When it comes to strength and fitness, more training doesn’t always mean better results. This is because your fitness increases not during your actual training but in the time afterwards. The training itself fatigues your body and triggers physiological processes that, given enough time to play themselves out, result in your body adapting to the training and supercompensating (coming back even stronger/fitter than it was before you trained). But the key is allowing enough time for this to happen.
If you have a challenging training session then train again before your body has had a chance to recover properly, you will be training in a fatigued state, and your performance will actually decrease over time, as well as make you more susceptible to injuries.
On the other hand, if you allow your body enough time to recover, but then wait too long until your next session, the principle of reversibility (“use it or lose it”) comes into play and de-training will occur – your fitness will plateau or be reduced. This isn’t the end of the world though – you can always just pick up where you left off.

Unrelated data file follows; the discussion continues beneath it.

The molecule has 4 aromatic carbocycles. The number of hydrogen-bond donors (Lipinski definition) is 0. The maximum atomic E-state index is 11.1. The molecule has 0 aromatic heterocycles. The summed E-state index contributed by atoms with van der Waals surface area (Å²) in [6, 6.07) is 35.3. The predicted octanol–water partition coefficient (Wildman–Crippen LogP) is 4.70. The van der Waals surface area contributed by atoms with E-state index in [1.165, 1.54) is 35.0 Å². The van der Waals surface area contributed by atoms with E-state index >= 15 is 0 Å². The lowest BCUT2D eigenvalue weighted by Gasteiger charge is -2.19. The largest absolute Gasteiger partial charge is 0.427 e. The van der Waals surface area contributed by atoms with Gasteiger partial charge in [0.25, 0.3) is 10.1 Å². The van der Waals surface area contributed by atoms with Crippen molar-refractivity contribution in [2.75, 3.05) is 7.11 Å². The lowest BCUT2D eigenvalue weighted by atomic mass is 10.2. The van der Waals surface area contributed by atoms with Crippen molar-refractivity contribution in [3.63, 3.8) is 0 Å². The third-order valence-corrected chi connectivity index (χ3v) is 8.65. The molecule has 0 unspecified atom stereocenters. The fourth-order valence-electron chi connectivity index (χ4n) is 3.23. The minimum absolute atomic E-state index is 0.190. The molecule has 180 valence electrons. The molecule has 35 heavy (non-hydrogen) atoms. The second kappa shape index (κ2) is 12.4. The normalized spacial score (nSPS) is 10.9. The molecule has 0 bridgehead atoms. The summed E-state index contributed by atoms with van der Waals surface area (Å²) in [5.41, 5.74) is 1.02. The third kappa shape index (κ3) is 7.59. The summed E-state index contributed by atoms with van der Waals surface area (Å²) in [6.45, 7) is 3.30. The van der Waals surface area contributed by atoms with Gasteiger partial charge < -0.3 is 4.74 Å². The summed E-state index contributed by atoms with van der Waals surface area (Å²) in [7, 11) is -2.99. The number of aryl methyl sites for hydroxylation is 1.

An optimum training program allows your body (and mind!) just the right amount of time to recover between training sessions to allow for improvement.
How much recovery time is needed is different for everyone, and depends on a number of factors unique to each person (your unique body, health status, age, fitness, strength), your nutritional intake as well as the intensity of the session. Keep in mind that rest doesn’t need to be staying totally inactive – active recovery activities like gentle swimming, jogging, stretching or walking (at a much lower intensity than you would normally participate) are almost always useful.
It’s important to listen to your body – regularly check your resting heart rate (this should decrease as you get fitter), energy levels, mood, increases or decreases to your strength and fitness and how your sessions are feeling physically and mentally and let this guide you as to whether you need to increase or decrease your number of training days.